Why Women Matter Now
By Mariane Pearl, Managing Editor CHIME FOR CHANGE
I always thought that it was General Charles De Gaulle, the 18th President of France, who said that history never repeats itself. It turns out the quote is from Voltaire, the 18th century writer and French poet who fought for the separation of State and Church. “History never repeats itself,” wrote Voltaire, “man does."
Perhaps is it because General De Gaulle had come to embody how I remembered the Second World War. We studied his legacy extensively over my schooling years in Paris and I unconsciously attributed to him all the higher thoughts. We also learned about Churchill, though not as much. But their images in black and white photographs meant recent history to me, they represented a time you knew existed but the cruelty of which you couldn’t fathom. And you knew that your own parents suffered through it. These were two men of profound wisdom and two men of war. There weren’t any women of war.
From a European standpoint, the current state of the world feels like a gloomy déjà-vu. In the late 30’s, we had a lasting economic meltdown, a refugee crisis, a growing sense of insecurity and leaders who would rather be feared than respected. It is a particular kind of fear they trigger, a vague and abstract dread, feeding on the broad rejection of anything different. To generate hatred, people are reduced to labels such as Communist or Zionist or Redneck, Black, Gay or Refugee. Unique human beings are turned into abstractions; stripped of the complexity that makes us unique, we just become enemies. Then, warmongers make threats to present themselves as saviors. This feels like history repeating itself.
Except for women. The traditional media and those recording histories have easily overwritten women until now. For all the centuries combined, women have mostly been abstract: they worked on the home front and ammunition factories during WWII; today they are raped as a weapon of war or held as sexual slaves or enduring discriminations from another age. They also have three jobs and raise their kids alone. Yet, here is an unprecedented rise of young women with very old souls. In Africa, the Middle East, and all over the continents and across cultures, women stand for justice, refusing to be married off as children, mutilated, deprived of land rights, or held back by hundreds of discriminative laws. They are insisting on being part of the equation for the greater good.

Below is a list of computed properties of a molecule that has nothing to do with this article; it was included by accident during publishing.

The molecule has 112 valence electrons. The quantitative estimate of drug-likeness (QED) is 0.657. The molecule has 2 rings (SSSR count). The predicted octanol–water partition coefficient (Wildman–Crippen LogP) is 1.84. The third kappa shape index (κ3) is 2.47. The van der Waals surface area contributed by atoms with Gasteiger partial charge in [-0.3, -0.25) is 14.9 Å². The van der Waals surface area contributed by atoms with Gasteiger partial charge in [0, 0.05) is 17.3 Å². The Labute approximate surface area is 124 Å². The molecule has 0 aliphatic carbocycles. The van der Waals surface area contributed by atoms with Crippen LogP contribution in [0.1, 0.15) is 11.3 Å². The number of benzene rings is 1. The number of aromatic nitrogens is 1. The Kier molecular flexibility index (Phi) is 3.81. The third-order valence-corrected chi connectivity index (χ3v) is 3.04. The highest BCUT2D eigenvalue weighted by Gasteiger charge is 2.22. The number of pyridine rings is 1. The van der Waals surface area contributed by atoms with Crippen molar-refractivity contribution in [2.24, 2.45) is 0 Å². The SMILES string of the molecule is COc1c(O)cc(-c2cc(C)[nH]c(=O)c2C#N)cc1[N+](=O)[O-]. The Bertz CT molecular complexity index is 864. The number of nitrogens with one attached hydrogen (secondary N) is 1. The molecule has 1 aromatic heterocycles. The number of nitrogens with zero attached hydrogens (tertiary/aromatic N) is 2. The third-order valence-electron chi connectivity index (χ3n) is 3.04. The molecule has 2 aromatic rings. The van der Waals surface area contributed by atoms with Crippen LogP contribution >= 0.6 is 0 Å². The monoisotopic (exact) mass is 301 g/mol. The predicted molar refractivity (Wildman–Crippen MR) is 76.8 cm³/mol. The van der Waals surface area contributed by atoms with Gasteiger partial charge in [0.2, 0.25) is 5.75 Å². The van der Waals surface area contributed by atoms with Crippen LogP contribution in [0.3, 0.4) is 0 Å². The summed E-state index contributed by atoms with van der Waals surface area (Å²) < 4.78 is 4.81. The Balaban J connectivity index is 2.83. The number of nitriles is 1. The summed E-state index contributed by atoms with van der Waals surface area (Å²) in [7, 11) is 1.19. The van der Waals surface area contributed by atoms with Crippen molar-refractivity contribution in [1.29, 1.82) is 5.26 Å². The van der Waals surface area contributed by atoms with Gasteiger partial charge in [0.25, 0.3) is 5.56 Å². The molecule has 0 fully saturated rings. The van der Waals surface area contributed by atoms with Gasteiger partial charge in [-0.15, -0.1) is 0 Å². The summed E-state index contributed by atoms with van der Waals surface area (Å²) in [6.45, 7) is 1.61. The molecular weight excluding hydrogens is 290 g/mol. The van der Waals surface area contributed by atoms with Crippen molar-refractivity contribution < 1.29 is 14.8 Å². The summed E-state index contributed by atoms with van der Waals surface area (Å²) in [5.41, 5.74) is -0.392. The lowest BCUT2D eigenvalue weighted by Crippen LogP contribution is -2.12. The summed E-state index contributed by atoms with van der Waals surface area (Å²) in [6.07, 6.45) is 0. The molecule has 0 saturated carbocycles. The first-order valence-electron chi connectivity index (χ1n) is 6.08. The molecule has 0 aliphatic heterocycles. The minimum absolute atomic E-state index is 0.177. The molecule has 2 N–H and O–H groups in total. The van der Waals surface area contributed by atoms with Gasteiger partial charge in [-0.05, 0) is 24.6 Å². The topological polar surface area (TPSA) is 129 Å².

Technology, the game changer, has brought increasing access to public life and to the collective narrative. Today, women walk together in Tahrir Square or at the Lincoln Memorial in Washington, D.C. They drive together in Saudi Arabia, march for equal rights everywhere, gather to take back the night or gain jurisdiction over their own bodies. They come together as mothers to call for gun control. They also send each other supportive emails and contribute to their respective causes. It took a long time and enumerable unknown heroes, but I don’t believe it is reversible.
I often felt that perhaps that the answer of mankind’s problem lies within itself. Like we, as a species, are our own antidote to the narrative of war. Women are not immune to power either and I don’t think that hating men is even an issue.
These are people who have never known power. If you don’t have power, you are not afraid to lose it. When you have endured how abuse of power translates into your family or community’s lives, you have no desire for it. Instead, you understand how humans operate and take it from there. It isn’t more immediately rewarding than planting seeds one by one, forever. It requires generosity and vision as well as a genuine interest in the greater good and the survival of the planet.
Revolutions are said to be carried out by the bold and the loud, but such upheavals fail to transform the way we think. We don’t need more physical courage; we need the moral kind. In a world in which 140 characters are all it takes to bring chaos, we urgently need the quiet work of women worldwide to protect and nurture life. This is a deeper movement that will keep rising whether others pay attention or not.
So, this is what I see in the upcoming Women’s March on Washington. We will walk together in Washington and all over the world but each woman will matter even more than the whole. Because chances are that in the quiet of her life, she is exerting the qualities that are required to be that single match that can light a place that has been plunged in darkness for centuries.
Charles De Gaulle did said: “Never fail to take the high road for it will always be the less encumbered.”
And I am left to wonder if by “high road” he meant the one that leads to peace.